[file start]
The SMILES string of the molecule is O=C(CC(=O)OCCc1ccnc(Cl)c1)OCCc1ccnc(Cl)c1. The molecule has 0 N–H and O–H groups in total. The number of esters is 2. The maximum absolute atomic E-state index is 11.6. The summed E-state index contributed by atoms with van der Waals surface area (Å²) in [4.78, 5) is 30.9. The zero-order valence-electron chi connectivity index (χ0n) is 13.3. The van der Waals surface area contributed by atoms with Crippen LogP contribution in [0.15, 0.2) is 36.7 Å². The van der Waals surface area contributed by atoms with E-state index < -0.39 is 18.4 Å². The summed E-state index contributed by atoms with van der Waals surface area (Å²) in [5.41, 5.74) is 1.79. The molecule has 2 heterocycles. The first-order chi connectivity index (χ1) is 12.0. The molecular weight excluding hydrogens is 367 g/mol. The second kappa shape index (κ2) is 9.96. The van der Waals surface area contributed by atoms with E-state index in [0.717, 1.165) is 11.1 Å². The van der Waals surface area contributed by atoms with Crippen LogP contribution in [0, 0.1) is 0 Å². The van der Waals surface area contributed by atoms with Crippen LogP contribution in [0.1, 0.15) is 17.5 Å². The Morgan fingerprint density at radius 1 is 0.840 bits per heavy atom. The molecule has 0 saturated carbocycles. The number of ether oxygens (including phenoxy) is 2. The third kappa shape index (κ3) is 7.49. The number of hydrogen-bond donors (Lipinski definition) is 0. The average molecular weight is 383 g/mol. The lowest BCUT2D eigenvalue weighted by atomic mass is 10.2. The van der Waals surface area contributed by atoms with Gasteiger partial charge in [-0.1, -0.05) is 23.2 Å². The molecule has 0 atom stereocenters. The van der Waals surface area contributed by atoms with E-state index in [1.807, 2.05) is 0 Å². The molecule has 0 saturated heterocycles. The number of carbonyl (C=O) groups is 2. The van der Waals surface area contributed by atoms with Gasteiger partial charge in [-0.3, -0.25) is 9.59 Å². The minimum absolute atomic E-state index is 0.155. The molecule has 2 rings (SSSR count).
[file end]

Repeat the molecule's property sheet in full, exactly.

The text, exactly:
The SMILES string of the molecule is O=C(CC(=O)OCCc1ccnc(Cl)c1)OCCc1ccnc(Cl)c1. The molecule has 0 N–H and O–H groups in total. The number of esters is 2. The maximum absolute atomic E-state index is 11.6. The summed E-state index contributed by atoms with van der Waals surface area (Å²) in [4.78, 5) is 30.9. The zero-order valence-electron chi connectivity index (χ0n) is 13.3. The van der Waals surface area contributed by atoms with Crippen LogP contribution in [0.15, 0.2) is 36.7 Å². The van der Waals surface area contributed by atoms with E-state index < -0.39 is 18.4 Å². The summed E-state index contributed by atoms with van der Waals surface area (Å²) in [5.41, 5.74) is 1.79. The molecule has 2 heterocycles. The first-order chi connectivity index (χ1) is 12.0. The molecular weight excluding hydrogens is 367 g/mol. The second kappa shape index (κ2) is 9.96. The van der Waals surface area contributed by atoms with E-state index in [0.717, 1.165) is 11.1 Å². The van der Waals surface area contributed by atoms with Crippen LogP contribution in [0, 0.1) is 0 Å². The van der Waals surface area contributed by atoms with Crippen LogP contribution in [0.1, 0.15) is 17.5 Å². The Morgan fingerprint density at radius 1 is 0.840 bits per heavy atom. The molecule has 0 saturated carbocycles. The number of ether oxygens (including phenoxy) is 2. The third kappa shape index (κ3) is 7.49. The number of hydrogen-bond donors (Lipinski definition) is 0. The average molecular weight is 383 g/mol. The lowest BCUT2D eigenvalue weighted by atomic mass is 10.2. The van der Waals surface area contributed by atoms with Gasteiger partial charge in [-0.1, -0.05) is 23.2 Å². The molecule has 0 atom stereocenters. The van der Waals surface area contributed by atoms with E-state index in [1.807, 2.05) is 0 Å². The molecule has 0 saturated heterocycles. The number of carbonyl (C=O) groups is 2. The van der Waals surface area contributed by atoms with Gasteiger partial charge in [-0.3, -0.25) is 9.59 Å². The minimum absolute atomic E-state index is 0.155. The molecule has 2 rings (SSSR count).